Roderick Buchanan: Histrionics (4 stars)

Gallery of Modern Art, Glasgow, until Sun 28 Oct

comments (1)

FILM AND PHOTOGRAPHY.

The new work by Glasgow-based artist Roderick Buchanan on show at GoMA forces the viewer to face the anti-Christian hatred that some Catholics and Protestants still revel in in Scotland. His work is a response to the sectarian divide that rips right through (usually the poorest) streets of Glasgow, streets where Loyalist and Republican bands march and sway, calling their supporters to the barricades. The relationship between music and war and sport and war is brought to a head by Buchanan, where we are reminded of the links with warfare of both ‘cultural activities’ - music to rouse the troops and intimidate the enemy, and sport (in this case football) acting as a symbolic war between opposing tribes: Celtic and Rangers, Catholics and Protestants.

We enter the gallery and are met with portraits of these ‘heroes’, smiling and holding their team colours, their uniforms up to the camera. The exhilarating and intimidating sound of the pipe band somehow manages to pull you into the space. Two films showing the Black Skull Corps of Fife and Drum and the Parkhead Republican Flute Band (pictured) are shown next to each other, boys and men with probably more in common than not, split down the middle with hate. You forget how real this intolerance is. A gallery guard whistles along to the Black Skulls and stomps away, fuming, when the Parkhead boys begin their musical response.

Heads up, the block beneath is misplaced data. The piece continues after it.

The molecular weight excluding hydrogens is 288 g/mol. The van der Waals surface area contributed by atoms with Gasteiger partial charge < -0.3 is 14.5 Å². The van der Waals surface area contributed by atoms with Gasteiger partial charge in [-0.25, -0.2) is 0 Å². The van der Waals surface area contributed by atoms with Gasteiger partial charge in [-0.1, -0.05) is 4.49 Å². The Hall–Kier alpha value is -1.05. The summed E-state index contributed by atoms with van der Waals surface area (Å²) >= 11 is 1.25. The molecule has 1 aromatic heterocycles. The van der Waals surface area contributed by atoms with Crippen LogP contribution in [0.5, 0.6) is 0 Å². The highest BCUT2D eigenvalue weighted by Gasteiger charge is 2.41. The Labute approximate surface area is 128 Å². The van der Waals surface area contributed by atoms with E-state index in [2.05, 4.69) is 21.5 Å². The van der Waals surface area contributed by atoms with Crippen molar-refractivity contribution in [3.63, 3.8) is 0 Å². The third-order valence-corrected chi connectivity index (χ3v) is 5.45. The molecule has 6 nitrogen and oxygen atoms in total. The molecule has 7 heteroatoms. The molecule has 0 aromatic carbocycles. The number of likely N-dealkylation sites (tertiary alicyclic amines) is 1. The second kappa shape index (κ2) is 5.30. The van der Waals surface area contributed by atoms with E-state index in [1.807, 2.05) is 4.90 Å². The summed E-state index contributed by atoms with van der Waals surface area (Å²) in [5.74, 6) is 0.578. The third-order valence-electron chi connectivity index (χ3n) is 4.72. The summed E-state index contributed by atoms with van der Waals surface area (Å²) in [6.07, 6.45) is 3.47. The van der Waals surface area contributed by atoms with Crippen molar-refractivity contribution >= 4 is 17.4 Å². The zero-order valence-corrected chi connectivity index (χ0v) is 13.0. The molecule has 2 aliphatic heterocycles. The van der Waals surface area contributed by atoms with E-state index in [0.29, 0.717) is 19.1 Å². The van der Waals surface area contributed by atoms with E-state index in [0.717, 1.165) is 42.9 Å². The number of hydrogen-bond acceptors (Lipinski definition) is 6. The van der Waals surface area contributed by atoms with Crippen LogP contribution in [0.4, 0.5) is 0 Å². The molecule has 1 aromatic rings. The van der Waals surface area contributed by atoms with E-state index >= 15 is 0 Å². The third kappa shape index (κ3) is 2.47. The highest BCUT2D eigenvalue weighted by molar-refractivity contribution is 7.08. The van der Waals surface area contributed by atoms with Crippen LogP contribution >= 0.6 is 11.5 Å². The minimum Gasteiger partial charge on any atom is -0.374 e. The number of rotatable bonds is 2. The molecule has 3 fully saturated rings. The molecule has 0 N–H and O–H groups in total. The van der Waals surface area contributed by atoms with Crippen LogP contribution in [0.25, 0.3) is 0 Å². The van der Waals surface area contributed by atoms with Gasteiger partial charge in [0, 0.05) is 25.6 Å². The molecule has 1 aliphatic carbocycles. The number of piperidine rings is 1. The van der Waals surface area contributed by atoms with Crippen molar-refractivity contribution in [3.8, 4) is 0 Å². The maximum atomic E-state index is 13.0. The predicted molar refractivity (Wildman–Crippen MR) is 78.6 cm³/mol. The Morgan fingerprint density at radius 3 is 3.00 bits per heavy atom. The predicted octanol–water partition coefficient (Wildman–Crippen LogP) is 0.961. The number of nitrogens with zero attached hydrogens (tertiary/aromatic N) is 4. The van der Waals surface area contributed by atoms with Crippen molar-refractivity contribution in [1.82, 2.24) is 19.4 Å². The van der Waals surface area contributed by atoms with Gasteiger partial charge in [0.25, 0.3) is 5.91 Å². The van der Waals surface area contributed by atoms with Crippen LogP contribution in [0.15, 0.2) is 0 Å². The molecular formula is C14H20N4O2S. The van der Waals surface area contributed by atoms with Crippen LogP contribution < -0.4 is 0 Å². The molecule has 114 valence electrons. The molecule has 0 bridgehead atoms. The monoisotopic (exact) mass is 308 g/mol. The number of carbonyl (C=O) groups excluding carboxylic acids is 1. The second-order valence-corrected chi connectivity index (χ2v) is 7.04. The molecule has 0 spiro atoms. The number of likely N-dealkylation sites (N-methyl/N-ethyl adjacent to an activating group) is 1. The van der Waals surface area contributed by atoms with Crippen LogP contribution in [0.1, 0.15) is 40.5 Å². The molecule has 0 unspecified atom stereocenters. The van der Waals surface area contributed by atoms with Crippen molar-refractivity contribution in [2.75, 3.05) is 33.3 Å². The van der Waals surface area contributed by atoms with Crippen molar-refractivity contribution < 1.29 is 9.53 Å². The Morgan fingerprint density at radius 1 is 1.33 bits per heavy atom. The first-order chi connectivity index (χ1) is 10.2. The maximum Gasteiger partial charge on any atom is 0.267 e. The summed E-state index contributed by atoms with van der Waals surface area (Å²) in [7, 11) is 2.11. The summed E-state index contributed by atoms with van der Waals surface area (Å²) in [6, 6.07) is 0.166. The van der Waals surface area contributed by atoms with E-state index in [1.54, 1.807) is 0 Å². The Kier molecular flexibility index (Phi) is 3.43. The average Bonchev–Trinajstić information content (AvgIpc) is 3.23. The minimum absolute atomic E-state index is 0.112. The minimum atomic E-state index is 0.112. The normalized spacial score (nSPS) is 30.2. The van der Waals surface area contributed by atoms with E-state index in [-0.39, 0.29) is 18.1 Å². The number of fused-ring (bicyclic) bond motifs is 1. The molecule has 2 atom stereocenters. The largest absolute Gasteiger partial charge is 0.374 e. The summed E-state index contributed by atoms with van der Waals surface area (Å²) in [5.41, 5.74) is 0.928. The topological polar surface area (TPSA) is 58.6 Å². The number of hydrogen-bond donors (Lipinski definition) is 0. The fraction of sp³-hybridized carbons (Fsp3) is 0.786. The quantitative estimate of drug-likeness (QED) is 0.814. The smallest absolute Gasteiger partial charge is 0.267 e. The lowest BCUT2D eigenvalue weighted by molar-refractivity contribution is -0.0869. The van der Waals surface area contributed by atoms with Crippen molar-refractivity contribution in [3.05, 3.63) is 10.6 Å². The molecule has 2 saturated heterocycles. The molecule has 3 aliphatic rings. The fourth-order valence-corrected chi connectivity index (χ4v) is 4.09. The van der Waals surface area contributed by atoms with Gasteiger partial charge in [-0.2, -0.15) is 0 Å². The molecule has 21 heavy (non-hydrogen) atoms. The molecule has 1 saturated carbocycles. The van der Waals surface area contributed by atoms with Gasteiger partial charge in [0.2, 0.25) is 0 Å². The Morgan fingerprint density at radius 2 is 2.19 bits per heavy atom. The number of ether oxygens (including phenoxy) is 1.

(Alexander Kennedy)

Comments

1. Neil O'Docherty18 Nov 2009, 12:09am Report

I'm part of this community and I do think people looking from the outside over emphasise the hostility to a great degree.

Sure there are some very angry people on both sides but for the most part there is, I would argue, nothing as strong as hate. I'm very much a loyalist but my parents are "mixed" and that has never caused bother for me.

As an aside the Black Skull are an absolutly great band, the best in Scotland by a considerable stretch. This is possibly because they are very much a "melody" band as oppose to the more common "blood and thunder". Anyone who happens to be in Glasgow for the big parade would do well to take a look at the very front of the column where the Black Skull will always be, even if you are not otherwise interested in the procession.

Can't speak for the Parkhead Republican band i'm afraid as I have never heard them.

:-)

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